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GeoPicture of the week: The Mexican hat

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When you look at these rocks – it’s quite easy to understand why they’re usually called ‘The Mexican hat’: The Mexican hat is a rock formation in south-central San Juan County, Utah, United States. Interestingly, it’s the name of a mini-village (named after the formation), with 31 people inhabiting it. The formation is a 60-foot (18 m) wide by 12-foot (3.7 m) thick, rock outcropping on the northeast edge of town which can be climbed to via two different routes. ……

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GeoPicture of the Week: What Causes the Colour of Gemstones

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You may have wondered exactly what is it that makes gemstones so brightly colored, and if you were curious enough to actually pursue that question, you found out that it’s all chemistry. This picture explains it: Most minerals are actually colorless in their pure form, and they are colored by impurities. The color itself is caused by the different absorption of different wavelengths. Minerals absorb some wavelengths and reject others – the ones which are rejected are the color we see. For example, an object that absorbs all wavelengths of visible light that pass through it, but does not absorb red light, will appear red. For a more thorough explanation…

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GeoPicture of the Week: The Lion Rock in Sri Lanka

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The Sri Lankan lion rock (Sigiriya) is an ancient palace of archaeological and geological importance. The site is dominated by a massive column of rock nearly 200 metres (660 ft) high. According to the ancient Sri Lankan chronicle the Culavangsha, this site was selected by King Kasyapa (477 – 495 CE) for his new capital. He built his palace on the top of this rock and decorated its sides with colourful frescoes. Sigiriya today is a UNESCO listed World Heritage Site. It is one of the best preserved examples of ancient urban planning, and it looks simply amazing…….

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GeoPicture of the Week: Geologic Faults

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This picture from Cornell University really encapsulates the beauty of a geologic fault – it’s like someone took it from a text book and slammed into real life. In geology, a fault is a planar fracture or discontinuity in a volume of rock, across which there has been significant displacement along the fractures. You can see how the different layers (strata) of rock moved relative to each other…….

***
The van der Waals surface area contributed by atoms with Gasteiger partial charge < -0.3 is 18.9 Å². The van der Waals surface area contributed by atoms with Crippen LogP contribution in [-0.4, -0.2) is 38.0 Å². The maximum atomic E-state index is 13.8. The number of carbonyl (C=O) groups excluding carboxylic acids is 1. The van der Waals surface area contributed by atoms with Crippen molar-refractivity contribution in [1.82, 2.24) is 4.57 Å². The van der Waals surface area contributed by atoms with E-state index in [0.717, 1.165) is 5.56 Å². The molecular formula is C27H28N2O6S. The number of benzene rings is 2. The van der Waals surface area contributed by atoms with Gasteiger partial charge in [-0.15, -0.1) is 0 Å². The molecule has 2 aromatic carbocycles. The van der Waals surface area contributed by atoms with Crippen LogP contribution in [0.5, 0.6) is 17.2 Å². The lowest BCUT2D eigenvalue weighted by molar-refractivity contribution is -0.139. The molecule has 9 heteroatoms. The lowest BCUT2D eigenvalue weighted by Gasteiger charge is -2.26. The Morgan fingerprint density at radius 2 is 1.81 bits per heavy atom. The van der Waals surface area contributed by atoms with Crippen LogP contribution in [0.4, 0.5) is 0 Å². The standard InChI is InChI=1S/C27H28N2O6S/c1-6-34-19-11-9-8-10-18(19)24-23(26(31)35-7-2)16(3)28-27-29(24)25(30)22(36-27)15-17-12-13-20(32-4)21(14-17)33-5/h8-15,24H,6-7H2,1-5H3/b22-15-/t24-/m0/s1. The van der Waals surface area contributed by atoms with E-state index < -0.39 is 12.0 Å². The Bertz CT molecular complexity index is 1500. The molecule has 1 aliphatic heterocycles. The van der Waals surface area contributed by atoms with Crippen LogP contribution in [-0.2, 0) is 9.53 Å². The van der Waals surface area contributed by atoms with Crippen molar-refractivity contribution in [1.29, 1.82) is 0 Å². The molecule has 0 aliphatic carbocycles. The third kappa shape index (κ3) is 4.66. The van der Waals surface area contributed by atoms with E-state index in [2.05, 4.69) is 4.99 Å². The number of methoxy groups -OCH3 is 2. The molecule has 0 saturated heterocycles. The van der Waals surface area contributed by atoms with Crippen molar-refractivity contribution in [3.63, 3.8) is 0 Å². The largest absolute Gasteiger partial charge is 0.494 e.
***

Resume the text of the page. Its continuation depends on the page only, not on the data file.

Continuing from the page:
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GeoPicture of the Week: Perfect Pyrite cube

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  Quite an awesome picture of a single pyrite crystal, isn’t it? I always find it fun that when they see something like this, most people don’t think it’s natural, that it’s somehow man made or at the very least cut by man – but that’s not really how it works. Pyrite usually forms cuboid crystals, and sometimes they are purely cubical, with some small imperfections – like here on the corner, for example. That’s just the geometry of the molecules – they arrange themselves in a cubic frame. Pyrite is the most common sulfide minerals. It’s metallic appearance and luster make it look somewhat like gold, which is why it’s…

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GeoPicture of the week: Uvarovite, an uncommon type of garnet.

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Garnets are a diverse group of minerals, most of which vary in color from brown to black-ish. Uvarovite however is a deep green, really lovely to look at. The different species are pyrope, almandine, spessartine, grossular (varieties of which are hessonite or cinnamon-stone and tsavorite), uvarovite and andradite. Here are some remarkable pictures of other garnets:        ……

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GeoPicture of the week: Mind blowing Bismuth

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This is Bismuth – it is a natural chemical element which chemically resembles arsenic and antimony. Elemental bismuth may occur naturally, but this form does not occur naturally – it was developed in a lab. Still, it’s just mind boggling how beautiful it is!……

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GeoPicture of the Week (2): Volcanic eruption seen from the space shuttle

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In this incredible capture taken on 30 September 1994, we see a major eruption of Klyuchevskaya Sopka as seen by the astronauts aboard the Space Shuttle Endeavour. It is yet another testament of the immense power that volcanoes have, as the ash rose 60.000 feet into the air (almost 19.000 meters) and spread as far as 640 miles (1,030 km) southeast from the volcano. Klyuchevskaya is a stratovolcano built up by many layers (strata) of hardened lava, tephra, pumice, and volcanic ash. Unlike shield volcanoes, stratovolcanoes are characterized by a steep profile and periodic explosive eruptions and quiet eruptions, although there are some with collapsed craters called calderas. Its first documented eruption was in 1697…